As a social worker, a treatment plan is an important tool when working with clients. This written document is a roadmap for both you and your client as you work toward addressing the challenges in their life.
A social work treatment plan does more than identify the issues a client wants help with, it includes specific goals and instructions on how they will work together. In addition, it covers the length of time these steps will take and an outline of what was decided on.
A treatment plan can work for many different individuals facing a range of challenges, including those struggling with a mental illness, couples going through a challenging time in their relationship, and individuals working to make a life change. A treatment plan looks different for every individual, even if two people are struggling with the same issue. That’s because a social worker must take into account their backgrounds, including their socioeconomic status, their upbringing, the relationships and support in their life, as well as their financial circumstances.
Social work treatment planning is important as clients encounter hurdles or obstacles toward meeting their goals. Learn more about the three components of developing a successful treatment plan from the expert social workers at Yeshiva University.
Assessment is an important part of social work treatment planning. From the start, it’s important to meet clients where they are at, which means taking into consideration their feelings about seeing a mental health professional and their comfort with medical or mental health labels.
Beginning can be as simple as discussing the client’s reasons for coming and the circumstances or relationships that might be contributing to their problem. Social work treatment planning can help address problems related to their family or job, substance abuse, mental health, or other medical issues.
As part of this process, it’s critical to note and discuss basic information about a client, including their age, whether they’re single or married, the number of children they have, their living circumstances, as well as their current and past medical and mental health issues. However a social worker should note additional information, the kind that goes beyond a standard form questionnaire: what the client is wearing, how talkative they are, how they speak, their emotional state, if they have a history of trauma or witnessing violence, and other less quantifiable observations.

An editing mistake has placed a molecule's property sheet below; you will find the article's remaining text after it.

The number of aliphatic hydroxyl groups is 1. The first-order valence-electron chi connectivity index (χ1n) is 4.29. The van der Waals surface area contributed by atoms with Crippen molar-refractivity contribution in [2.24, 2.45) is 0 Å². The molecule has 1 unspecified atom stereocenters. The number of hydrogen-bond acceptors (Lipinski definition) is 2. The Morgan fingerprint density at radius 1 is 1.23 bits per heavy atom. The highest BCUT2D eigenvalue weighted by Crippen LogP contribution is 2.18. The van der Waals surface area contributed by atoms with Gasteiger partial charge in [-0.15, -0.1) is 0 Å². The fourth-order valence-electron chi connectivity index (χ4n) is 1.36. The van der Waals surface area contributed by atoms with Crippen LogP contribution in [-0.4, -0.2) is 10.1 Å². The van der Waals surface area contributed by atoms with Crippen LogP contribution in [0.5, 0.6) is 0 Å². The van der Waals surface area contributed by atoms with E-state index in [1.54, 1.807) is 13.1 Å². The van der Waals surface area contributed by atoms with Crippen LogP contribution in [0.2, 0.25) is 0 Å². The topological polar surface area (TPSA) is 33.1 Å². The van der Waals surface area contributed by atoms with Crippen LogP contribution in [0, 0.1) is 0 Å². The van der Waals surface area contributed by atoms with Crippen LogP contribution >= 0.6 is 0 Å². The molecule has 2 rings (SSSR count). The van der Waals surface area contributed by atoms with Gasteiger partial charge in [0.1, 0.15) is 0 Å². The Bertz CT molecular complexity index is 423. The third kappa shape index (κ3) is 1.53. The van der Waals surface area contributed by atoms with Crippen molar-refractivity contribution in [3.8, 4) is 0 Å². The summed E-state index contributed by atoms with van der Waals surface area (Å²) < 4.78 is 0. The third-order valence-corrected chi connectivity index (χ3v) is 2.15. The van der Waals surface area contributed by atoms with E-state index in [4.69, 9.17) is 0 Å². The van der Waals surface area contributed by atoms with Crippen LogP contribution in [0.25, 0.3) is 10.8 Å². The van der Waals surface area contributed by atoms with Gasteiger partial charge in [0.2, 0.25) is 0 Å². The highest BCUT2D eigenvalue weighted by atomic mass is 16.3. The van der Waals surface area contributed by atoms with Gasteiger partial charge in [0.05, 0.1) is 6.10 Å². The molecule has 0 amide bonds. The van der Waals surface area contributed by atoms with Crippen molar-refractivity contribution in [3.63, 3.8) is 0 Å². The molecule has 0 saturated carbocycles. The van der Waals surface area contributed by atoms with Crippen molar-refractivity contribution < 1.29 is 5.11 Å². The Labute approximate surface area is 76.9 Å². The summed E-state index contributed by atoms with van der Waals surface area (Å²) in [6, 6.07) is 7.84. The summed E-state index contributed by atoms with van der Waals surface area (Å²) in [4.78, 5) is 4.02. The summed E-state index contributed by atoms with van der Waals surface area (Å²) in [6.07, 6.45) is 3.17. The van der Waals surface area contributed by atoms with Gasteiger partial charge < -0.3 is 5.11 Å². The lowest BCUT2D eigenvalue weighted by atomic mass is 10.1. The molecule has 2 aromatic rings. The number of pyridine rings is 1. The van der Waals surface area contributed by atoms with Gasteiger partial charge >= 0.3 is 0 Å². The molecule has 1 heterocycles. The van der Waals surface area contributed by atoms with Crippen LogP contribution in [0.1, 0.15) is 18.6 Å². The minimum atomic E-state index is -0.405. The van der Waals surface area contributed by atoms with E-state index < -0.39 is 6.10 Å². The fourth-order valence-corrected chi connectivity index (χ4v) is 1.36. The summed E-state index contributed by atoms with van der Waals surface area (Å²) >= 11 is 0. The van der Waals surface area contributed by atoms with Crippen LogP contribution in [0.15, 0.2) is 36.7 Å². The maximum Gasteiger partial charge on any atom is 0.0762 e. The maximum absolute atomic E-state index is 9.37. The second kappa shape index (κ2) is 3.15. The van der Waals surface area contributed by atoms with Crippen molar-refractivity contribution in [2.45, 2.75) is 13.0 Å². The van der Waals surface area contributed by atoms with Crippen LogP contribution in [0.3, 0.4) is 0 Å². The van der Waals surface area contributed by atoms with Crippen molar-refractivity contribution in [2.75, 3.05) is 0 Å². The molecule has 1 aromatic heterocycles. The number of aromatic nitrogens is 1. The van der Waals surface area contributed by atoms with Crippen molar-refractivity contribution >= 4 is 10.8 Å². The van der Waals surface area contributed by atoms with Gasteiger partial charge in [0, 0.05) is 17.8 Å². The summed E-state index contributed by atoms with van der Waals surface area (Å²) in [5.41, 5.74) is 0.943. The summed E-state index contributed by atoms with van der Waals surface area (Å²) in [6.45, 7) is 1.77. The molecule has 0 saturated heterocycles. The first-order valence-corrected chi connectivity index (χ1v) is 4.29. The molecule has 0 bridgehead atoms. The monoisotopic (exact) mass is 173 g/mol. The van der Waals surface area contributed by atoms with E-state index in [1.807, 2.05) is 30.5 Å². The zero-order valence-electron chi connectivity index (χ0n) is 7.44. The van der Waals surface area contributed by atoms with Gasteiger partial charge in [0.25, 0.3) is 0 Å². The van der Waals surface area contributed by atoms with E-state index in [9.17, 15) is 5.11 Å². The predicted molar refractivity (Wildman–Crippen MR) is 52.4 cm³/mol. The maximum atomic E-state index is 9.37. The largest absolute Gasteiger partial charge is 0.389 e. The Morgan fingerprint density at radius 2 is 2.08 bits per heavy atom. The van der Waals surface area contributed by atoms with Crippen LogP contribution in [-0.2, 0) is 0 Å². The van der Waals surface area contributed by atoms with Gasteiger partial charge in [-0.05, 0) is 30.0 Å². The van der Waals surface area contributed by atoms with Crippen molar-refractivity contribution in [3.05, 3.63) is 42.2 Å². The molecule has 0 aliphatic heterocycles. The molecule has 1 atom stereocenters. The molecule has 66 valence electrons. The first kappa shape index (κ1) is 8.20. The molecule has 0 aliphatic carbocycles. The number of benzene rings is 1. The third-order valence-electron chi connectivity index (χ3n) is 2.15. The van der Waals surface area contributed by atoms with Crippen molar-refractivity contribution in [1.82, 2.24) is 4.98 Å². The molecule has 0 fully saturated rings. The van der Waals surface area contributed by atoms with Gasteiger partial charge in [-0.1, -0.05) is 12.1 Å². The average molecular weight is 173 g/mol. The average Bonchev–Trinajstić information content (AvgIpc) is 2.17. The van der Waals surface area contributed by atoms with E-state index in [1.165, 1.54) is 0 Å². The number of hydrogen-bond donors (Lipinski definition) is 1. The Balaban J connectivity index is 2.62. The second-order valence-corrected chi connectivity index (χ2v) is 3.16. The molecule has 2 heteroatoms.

During the assessment stage, it’s also extremely important that a social worker look out for any signs of crisis or if there is a need for immediate action to be taken.
Setting goals and objectives
Both you and your client need to clearly understand the goal that they’re working toward. There are many methods to defining a goal, but it’s critical to outline how long it will take to address these issues and specifically how a client will progress. In short, these goals need to be defined, measurable and achievable.
This goal needs to address the original problems identified initially by you and your client, which could be quitting a certain substance, addressing a mental illness or making a life change. One way for a social worker to help a client better define a goal is by asking the client to picture what their life could be like without the problems they’ve identified.
Objectives are the smaller steps that clients work on as they move toward their larger goal. It’s important that the objectives are specific, measurable and realistic like the goals. For example, if someone’s goal is to reduce their anxiety, their first objective might be setting time aside to meditate or practice self care. The progression from small goals to larger ones can help clients stay motivated without feeling entirely overwhelmed. Objectives can also act as small milestones for the client to track how far they have come along.
Interventions are what you use to help and support your clients. These techniques, tools and exercises offer valuable structure to the treatment plan. It defines how you will help the client meet their objectives and goal. An important part of this is thoroughly understanding a client’s strengths and what they’re working to achieve. Interventions need to be specific and consider the client and their emotional and physical circumstances.
The relationship between a social worker and their client is a critical one built on trust. A client needs to trust that their social worker not only understands them and their struggles, but also provides them with knowledgeable support. It’s important for the client to feel like they’re a part of the creation of their treatment plan.
Develop a stronger treatment plan—and career.
Building a trusting relationship with your client is a critical part of successful social work treatment planning. To achieve that, it’s important for a social worker to have the experience and competency needed to work with a diverse range of individuals and groups.
As you begin pursuing your career as a social worker, be sure to choose a program that prepares you with the skills and insights to be culturally responsive and adaptive. In the online Master of Social Work at Yeshiva University, you will find the tools to realize your full impact. Learn from seasoned experts and our interactive learning environment, “The Heights,” where students can practice working in many different virtual communities and environments.
Learn more about our online MSW program and its optional focuses to better prepare students to meet growing communities in need: Gerontology and Palliative Care Embedded Certification or the Credentialed Alcohol and Substance Abuse Counselor (CASAC) Credentialing.